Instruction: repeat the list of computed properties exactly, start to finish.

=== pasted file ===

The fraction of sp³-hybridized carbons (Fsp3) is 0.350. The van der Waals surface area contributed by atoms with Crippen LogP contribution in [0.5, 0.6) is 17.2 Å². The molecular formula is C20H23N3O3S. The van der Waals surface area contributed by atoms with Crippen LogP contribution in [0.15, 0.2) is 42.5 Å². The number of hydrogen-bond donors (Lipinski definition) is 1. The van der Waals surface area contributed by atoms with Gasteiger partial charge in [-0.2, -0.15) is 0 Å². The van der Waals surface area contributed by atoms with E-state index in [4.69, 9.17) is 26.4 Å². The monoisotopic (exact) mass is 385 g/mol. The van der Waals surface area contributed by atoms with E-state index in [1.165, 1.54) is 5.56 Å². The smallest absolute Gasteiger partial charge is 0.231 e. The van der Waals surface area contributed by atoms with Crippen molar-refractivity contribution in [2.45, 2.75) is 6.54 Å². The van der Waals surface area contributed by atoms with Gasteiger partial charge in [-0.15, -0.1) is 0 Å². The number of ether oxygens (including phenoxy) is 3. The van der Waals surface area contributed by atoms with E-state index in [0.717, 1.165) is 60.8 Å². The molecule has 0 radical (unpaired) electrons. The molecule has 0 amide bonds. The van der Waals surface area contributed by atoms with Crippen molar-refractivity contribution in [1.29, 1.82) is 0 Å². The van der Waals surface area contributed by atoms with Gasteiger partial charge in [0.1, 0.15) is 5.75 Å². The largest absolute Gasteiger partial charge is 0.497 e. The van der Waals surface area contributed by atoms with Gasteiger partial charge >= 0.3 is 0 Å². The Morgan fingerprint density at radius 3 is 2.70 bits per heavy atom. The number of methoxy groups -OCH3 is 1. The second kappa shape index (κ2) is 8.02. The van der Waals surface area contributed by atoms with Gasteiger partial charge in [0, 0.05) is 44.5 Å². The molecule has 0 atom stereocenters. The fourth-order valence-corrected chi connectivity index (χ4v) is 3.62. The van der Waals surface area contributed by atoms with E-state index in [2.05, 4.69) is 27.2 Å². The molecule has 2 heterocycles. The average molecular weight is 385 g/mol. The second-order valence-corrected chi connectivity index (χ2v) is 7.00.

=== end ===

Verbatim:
The fraction of sp³-hybridized carbons (Fsp3) is 0.350. The van der Waals surface area contributed by atoms with Crippen LogP contribution in [0.5, 0.6) is 17.2 Å². The molecular formula is C20H23N3O3S. The van der Waals surface area contributed by atoms with Crippen LogP contribution in [0.15, 0.2) is 42.5 Å². The number of hydrogen-bond donors (Lipinski definition) is 1. The van der Waals surface area contributed by atoms with Gasteiger partial charge in [-0.2, -0.15) is 0 Å². The van der Waals surface area contributed by atoms with E-state index in [4.69, 9.17) is 26.4 Å². The monoisotopic (exact) mass is 385 g/mol. The van der Waals surface area contributed by atoms with E-state index in [1.165, 1.54) is 5.56 Å². The smallest absolute Gasteiger partial charge is 0.231 e. The van der Waals surface area contributed by atoms with Crippen molar-refractivity contribution in [2.45, 2.75) is 6.54 Å². The van der Waals surface area contributed by atoms with Gasteiger partial charge in [-0.15, -0.1) is 0 Å². The number of ether oxygens (including phenoxy) is 3. The van der Waals surface area contributed by atoms with E-state index in [0.717, 1.165) is 60.8 Å². The molecule has 0 radical (unpaired) electrons. The molecule has 0 amide bonds. The van der Waals surface area contributed by atoms with Crippen molar-refractivity contribution in [1.29, 1.82) is 0 Å². The van der Waals surface area contributed by atoms with Gasteiger partial charge in [0.1, 0.15) is 5.75 Å². The largest absolute Gasteiger partial charge is 0.497 e. The van der Waals surface area contributed by atoms with Gasteiger partial charge >= 0.3 is 0 Å². The Morgan fingerprint density at radius 3 is 2.70 bits per heavy atom. The number of methoxy groups -OCH3 is 1. The second kappa shape index (κ2) is 8.02. The van der Waals surface area contributed by atoms with Gasteiger partial charge in [0, 0.05) is 44.5 Å². The molecule has 0 atom stereocenters. The fourth-order valence-corrected chi connectivity index (χ4v) is 3.62. The van der Waals surface area contributed by atoms with E-state index in [2.05, 4.69) is 27.2 Å². The molecule has 2 heterocycles. The average molecular weight is 385 g/mol. The second-order valence-corrected chi connectivity index (χ2v) is 7.00.